The running helped, though.  The tension that had taken up intense residence between my shoulder blades, up through my neck and across my skull had eased.  My brain had finally, after fighting tooth and nail to remain in denial, wrapped itself around the sad, true facts of the case.  And I realized, as I emerged freshly scrubbed and cleaned and clad in uber comfy PSU sweats, that maybe the man understood it better than I gave him credit for.

We. Are Penn State.  All of us ~ students, alumni, family members, the community of State College.  We are all Penn State.  And while horrible things occurred outside of the public’s knowledge, and those things are heinous and completely unforgivable, the institution of Penn State is what I believe in, and that institution -although it’s hard to see it most of the time- is more than Joe Paterno.

Yesterday, I sat on the floor of my living room, and silently listened as the Board of Trustees announced that effective immediately, Graham Spanier would no longer be President of the University, and Joe Paterno would no longer serve as Head Football Coach.  Never, not once in my life, have I ever fathomed that the end would be like this.  I knew it wouldn’t end well (as we all know, things usually don’t)~ but this is so far beyond anything anyone could imagine.  The Board of Trustees did the only thing they could to help restore faith in what the University has always claimed to be.  We may not like it, but we have to accept it.

My life has been defined by Penn State.  My parents met there.  As we moved intermittently throughout my youth, Penn State and football games remained a constant.  Every fall, in sun, rain, sleet, wind or snow, we drove to Penn State to cheer on our team.  The uniforms remained unified~ without names across the back; the helmets simple ~ no stickers documenting achievement. All players equal, all players united, all players proudly wearing blue and white.  Our coach remained constant and stoic ~ perpetuating an athletic legacy while financing the advancement of education at a University I will always believe he believed in.  When I applied to college for fall ’98 matriculation, I knew exactly where I wanted to go.  And I did; Penn State was home to me for six years ~ longer than I had lived anywhere prior to that.  While I was there, I learned that Penn State is so much more than just football.  I hope, in the following months, others begin to see that, too.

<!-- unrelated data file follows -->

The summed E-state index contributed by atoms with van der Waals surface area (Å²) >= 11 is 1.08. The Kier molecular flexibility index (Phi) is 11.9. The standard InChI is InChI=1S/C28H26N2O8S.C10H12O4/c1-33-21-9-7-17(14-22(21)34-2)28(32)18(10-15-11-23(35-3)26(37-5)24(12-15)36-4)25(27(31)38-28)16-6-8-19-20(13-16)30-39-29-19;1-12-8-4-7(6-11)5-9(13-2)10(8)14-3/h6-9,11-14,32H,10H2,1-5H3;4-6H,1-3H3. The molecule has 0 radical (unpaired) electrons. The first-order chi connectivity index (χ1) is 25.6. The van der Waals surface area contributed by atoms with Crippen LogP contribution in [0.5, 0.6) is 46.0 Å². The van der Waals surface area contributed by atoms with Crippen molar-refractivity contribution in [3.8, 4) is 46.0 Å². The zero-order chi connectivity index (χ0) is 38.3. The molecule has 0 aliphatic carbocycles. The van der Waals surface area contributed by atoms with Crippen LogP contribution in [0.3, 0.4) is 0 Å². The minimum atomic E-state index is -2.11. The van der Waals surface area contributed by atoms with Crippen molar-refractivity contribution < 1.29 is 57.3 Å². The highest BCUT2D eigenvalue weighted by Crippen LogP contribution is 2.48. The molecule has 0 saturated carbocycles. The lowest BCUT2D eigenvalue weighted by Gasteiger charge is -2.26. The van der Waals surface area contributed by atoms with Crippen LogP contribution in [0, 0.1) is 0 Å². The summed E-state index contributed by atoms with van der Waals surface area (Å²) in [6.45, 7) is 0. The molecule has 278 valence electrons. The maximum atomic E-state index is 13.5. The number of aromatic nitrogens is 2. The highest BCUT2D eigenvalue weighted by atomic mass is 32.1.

As I contemplate this, and addictively check all news outlets for any shred of new information, my heart remains heavy, but I know that Penn State will recover.  Penn State held us to higher standards; Joe Paterno held us to higher standards.  It’s only fair that he be held to the same higher standards he set for all of us.  I’d like to believe that he knows this, and wouldn’t have it any other way.

the reality of the situation

Last night, I watched three quarters (give or take) of a hugely important Steeler’s divisional game.  We lost, and that was disappointing.  But even more disappointing is the constant reminder of the fallibility of the human race.  That might sound odd.  So let me rewind a bit.